Well, I liked the cover... This twenty-five cent relaunch of Buck Rogers appears to be an excerpt from a longer first issue, and judging from what's between the covers of this preview this reboot does nothing for the character other than restoring his old school jodphurs. It reads like a generic post-STAR WARS space adventure story and displays little by way of characterization, but that may be due to this just being a taste of the overall piece. I'd like to check out the full first issue when it comes out because I've been a fan of the old school Buck Rogers comics since I was seven, and now I'm fascinated to see how the character and his 25th Century playing field are re-imagined/re-invented for the contemporary audience. I just hope it amounts to something better than the Seventies interpretation with Gil Gerard, in which Buck was re-invented as a disco-era douche with an annoying R2-D2 knockoff "cute" robot whose head looked like a cock.


After reading issues 11 and 12 of this series and being intrigued about how Pepper Potts acquired her suit of Armor and exactly what the hell was up with Norman Osborn's current status in the Marvel Universe, I backtracked and picked up this issue that goes a good way toward providing those answers. On the strength of what I've read here I've decided to pick up the collected edition of the first six issues of this stuff, THE INVINCIBLE IRON MAN: THE FIVE NIGHTMARES, as my plane reading for my impending trip to the UK. If anyone out there has read that material, please write in with an assessment.


Along with BATMAN: BATTLE FOR THE COWL, it's good to see that DC can still put out good Batman stories when swill like R.I.P. BATMAN and FINAL CRISIS stink up the place. This three-issue tale surprised me by being the first comics appearance of 1960's Batman TV series villain King Tut (memorably played by Victor Buono), and he's re-invented here as another in the long line of dangerous gimmick-themed loonies to infest Gotham City. Tut shows up spouting riddles as he commits assorted acts of robbery, mutilation and murder, a blatant theft of M.O. that does not go down well with the Riddler, who assists Batman in tracking down the mad pharaoh. That's all I'm gonna say other than to point out the excellent use of the Riddler and the marvellous act of making King Tut not only work in the 2000's, but actually making him work as a viable, crazy and genuinely scary bad guy at all. I look forward to seeing more of him, and I hope he continues to be drawn by the masterful Jose Luis Garcia-Lopez as he was here, with gaw-juss inks by the incomparable Kevin Nowlan. This comes HIGHLY RECOMMENDED and I hope it comes out in a collected edition for posterity's sake.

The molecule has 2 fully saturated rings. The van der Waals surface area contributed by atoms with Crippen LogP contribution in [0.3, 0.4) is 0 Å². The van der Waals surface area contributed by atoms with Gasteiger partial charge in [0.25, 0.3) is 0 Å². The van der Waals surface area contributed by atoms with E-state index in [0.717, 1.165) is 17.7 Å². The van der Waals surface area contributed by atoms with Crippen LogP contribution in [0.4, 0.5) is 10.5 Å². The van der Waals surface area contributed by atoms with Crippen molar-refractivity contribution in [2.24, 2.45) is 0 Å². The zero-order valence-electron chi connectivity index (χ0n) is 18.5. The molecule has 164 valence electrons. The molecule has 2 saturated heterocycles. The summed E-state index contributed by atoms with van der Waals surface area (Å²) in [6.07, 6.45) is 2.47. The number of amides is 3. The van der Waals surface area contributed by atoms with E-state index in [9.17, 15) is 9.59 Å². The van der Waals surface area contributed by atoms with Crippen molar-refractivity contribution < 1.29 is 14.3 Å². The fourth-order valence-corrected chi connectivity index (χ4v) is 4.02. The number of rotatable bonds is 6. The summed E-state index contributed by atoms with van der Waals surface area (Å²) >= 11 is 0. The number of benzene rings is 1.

The wonderful days before the current economic crisis.

Monday, April 27, 2009


After watching yesterday's DEADLIEST WARRIOR rerun on the otherwise worthless Spike network, I could not get Japanese weaponry out of my head. Y'see, the episode in question sought to answer through science the age old question of who would win in a fight, a Viking or a samurai, and the information imparted had me hanging off my seat. I won't tell you how it turned out because you should see it in all its visceral awesomeness for yourself, but I will say that the show made me remember a warrior-fantasy vision with a katana, namely Lucy Lawless as Xena, moments before her final — and I do mean final — battle:

Happy Monday! (And no, I have not forgotten to continue work on THE XENA PROJECT, but that will takwe up a lot of time that I won't have for about the next month. Just so ya know.)

Sunday, April 26, 2009


I laughed out loud at the title YOUR MOM TOSSED MY SALAD, but what really makes it is the tag line: "When you kiss your mother, you're kissing my asshole!" Ah, the arts...

Saturday, April 25, 2009


The cheesy '70's glory of Wonder Woman's invisible plane, 1940's era version.

Vault reader Terence Ward writes in with the following question:

I've been out of the comic addiction for probably twenty years, although I try to keep aware of big developments. Just started watching the Justice League cartoon, and I was surprised to see Wonder Woman flying around, pretty as you please. What surprised me even more, though, was that my friends said to me, "Oh yeah, she could always fly!"